It's time we raised our own interest on finance deals

It's not just loan sharks who fail to offer the best credit deals; the high street often doesn't, either Melanie Bien

We are told how many units of alcohol we should drink in a week, that smoking is bad for us and that we should watch what we eat and take more exercise. But when it comes to the rate of interest we pay on loans, credit and store cards, we're on our own.

We are told how many units of alcohol we should drink in a week, that smoking is bad for us and that we should watch what we eat and take more exercise. But when it comes to the rate of interest we pay on loans, credit and store cards, we're on our own.

The Government has resisted demands to force credit providers to stop imposing extortionate rates of interest, despite fears that consumer debt is rising to uncontrollable levels. According to the latest Bank of England survey, the nation is in debt to the tune of £1 trillion - and rising - on cards, mortgages and loans.

But the stance taken by the Department of Trade and Industry (DTI) suggests we may not be living in a nanny state, after all. And even though we are becoming ever more indebted, the ministry may prove to have made the right decision.

The least well off and financially naive often end up paying the highest rates of interest on loans and plastic, either because they have a poor credit history or they don't shop around. But research shows that an interest rate ceiling may only make their situation worse.

In other countries, such controls have led to those on low incomes being excluded altogether from mainstream credit deals. This leaves them vulnerable to loan sharks.

But while the Government may be wise not to cap interest charges, it does need to do something. Citizens Advice says that high-pressure selling, unfair terms and conditions, hefty charges for letters and statements, and expensive add-ons such as insurance can all be hidden behind the advertised interest rate.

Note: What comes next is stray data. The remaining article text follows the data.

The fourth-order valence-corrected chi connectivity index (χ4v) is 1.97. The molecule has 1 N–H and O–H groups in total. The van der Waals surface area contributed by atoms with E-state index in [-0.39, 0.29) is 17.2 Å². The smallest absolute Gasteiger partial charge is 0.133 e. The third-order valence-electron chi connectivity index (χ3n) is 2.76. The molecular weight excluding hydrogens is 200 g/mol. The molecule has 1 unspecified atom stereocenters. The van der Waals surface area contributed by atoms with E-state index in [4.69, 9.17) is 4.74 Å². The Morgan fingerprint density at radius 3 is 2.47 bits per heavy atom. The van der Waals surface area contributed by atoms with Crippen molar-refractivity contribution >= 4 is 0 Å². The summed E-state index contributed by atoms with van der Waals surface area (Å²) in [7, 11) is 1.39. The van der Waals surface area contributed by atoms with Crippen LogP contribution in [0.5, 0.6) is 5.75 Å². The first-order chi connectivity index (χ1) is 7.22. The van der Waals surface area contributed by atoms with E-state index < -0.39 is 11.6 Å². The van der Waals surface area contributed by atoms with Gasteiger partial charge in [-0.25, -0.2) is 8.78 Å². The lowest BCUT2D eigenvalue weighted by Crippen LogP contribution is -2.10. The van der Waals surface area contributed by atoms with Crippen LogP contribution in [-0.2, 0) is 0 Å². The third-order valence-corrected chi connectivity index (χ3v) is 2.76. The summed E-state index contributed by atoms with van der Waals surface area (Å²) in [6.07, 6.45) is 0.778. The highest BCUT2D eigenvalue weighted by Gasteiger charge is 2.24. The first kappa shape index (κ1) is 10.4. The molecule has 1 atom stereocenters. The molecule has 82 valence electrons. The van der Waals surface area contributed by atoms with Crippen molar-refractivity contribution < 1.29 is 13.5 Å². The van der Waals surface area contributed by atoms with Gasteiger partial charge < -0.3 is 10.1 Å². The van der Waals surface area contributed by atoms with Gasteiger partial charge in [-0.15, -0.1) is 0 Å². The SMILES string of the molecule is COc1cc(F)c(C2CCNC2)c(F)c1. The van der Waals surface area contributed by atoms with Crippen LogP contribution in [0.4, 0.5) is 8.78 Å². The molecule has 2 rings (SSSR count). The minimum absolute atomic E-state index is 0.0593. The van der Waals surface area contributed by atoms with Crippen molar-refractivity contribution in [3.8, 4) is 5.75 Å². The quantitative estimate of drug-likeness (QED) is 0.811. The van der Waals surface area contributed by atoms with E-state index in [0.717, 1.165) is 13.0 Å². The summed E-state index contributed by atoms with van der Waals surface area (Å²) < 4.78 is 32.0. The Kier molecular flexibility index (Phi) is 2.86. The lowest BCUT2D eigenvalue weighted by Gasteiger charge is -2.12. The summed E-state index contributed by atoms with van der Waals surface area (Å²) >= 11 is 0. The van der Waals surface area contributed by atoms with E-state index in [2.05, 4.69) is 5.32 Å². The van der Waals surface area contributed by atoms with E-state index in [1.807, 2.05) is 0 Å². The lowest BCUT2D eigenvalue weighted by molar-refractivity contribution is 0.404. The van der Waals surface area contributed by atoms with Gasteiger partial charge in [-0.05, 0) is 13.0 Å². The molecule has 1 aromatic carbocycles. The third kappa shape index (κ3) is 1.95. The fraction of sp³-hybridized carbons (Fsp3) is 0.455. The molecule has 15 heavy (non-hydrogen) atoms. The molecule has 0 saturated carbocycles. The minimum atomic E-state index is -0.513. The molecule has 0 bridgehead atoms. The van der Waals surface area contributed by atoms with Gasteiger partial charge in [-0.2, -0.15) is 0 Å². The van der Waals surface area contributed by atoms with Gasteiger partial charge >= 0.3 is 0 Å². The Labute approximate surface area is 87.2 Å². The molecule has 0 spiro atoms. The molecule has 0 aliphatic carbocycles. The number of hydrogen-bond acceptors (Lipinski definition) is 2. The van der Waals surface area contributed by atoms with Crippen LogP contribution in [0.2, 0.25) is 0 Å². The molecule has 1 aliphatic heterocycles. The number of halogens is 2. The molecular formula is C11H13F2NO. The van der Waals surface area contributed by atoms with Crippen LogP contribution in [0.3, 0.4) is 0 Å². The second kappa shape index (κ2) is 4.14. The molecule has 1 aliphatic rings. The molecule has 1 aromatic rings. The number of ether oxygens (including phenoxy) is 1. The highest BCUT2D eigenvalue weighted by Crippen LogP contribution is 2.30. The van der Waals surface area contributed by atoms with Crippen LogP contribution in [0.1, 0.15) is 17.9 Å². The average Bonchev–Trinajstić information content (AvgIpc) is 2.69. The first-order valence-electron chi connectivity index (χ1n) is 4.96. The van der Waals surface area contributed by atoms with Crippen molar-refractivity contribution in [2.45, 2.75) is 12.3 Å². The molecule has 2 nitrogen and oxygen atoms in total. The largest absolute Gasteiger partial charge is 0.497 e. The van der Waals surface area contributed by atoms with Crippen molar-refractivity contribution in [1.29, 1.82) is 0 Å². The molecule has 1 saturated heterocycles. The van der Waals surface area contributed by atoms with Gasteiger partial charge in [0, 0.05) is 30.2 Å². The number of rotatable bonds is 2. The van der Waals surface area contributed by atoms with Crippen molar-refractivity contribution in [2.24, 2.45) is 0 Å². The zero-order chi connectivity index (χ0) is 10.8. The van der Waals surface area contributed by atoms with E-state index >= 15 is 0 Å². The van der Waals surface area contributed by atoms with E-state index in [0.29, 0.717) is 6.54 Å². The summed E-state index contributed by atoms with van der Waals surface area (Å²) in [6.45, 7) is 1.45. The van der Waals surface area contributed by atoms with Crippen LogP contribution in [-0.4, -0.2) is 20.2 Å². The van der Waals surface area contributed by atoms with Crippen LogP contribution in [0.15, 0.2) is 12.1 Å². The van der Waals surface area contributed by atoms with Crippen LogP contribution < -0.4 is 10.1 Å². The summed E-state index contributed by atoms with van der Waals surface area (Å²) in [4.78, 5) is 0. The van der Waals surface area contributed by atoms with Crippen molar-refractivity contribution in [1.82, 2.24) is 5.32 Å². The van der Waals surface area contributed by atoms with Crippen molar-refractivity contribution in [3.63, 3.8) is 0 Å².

More effort must be made to encourage mainstream providers to offer credit to people on low incomes - with sensible rates of interest. More responsible lending also needs to be promoted, so those who have no hope of repaying huge debts aren't allowed to run them up in the first place.

However, one wonders how this can be achieved, since credit providers are clearly there to make money. Who hasn't had the credit limit on their plastic increased, even though they never asked for it? I've ended up with enough credit on my cards to run up more than £30,000 of debt. I'm not about to go on a spending spree, but how tempting could this be for someone who can't stop splashing out?

Better education on our financial management is also a must. This needs to start in schools, because many parents aren't disciplined enough themselves to be able to pass good financial habits on to their children. I was lucky: my parents encouraged my brother and I to have savings accounts, and we never received pocket money. Cash was something that had to be earned because then you appreciated it.

Children need to learn the value of saving and the danger of running up debt that they can't afford to repay. As society grows increasingly materialistic, this isn't always easy, but that's why it is so important the lesson is learnt.

Making consumers aware of the need to look for good deals on financial products is also a vital part of this education. Although my colleagues are amused at the number of times we recommend "shopping around" in these pages, it really is the best piece of financial advice I could give to anyone.

Nearly every article in this week's Money section extols this virtue: we discuss how to find the best deals on car finance, on mini cash ISAs and on gas and electricity charges. If you don't make the effort, you are taking pot luck.

Just this past week, two people who asked me for advice about their debts, which have spiralled out of control in both cases, told me their mortgage lender is also their current account provider.

When I queried why this was, both said they'd been with their lender for years and had always got a good deal. But knowing the lenders concerned, I'm sure this isn't the case. They don't know this, however, because they've never bothered to shop around.

It's not just loan sharks who fail to offer the best deals on credit; the high street often doesn't, either. Personally, nothing cheers me up more than getting a bargain when I go shopping - and that's just as true of an insurance policy or a mini cash ISA as it is of a new pair of shoes.

m.bien@independent.co.uk

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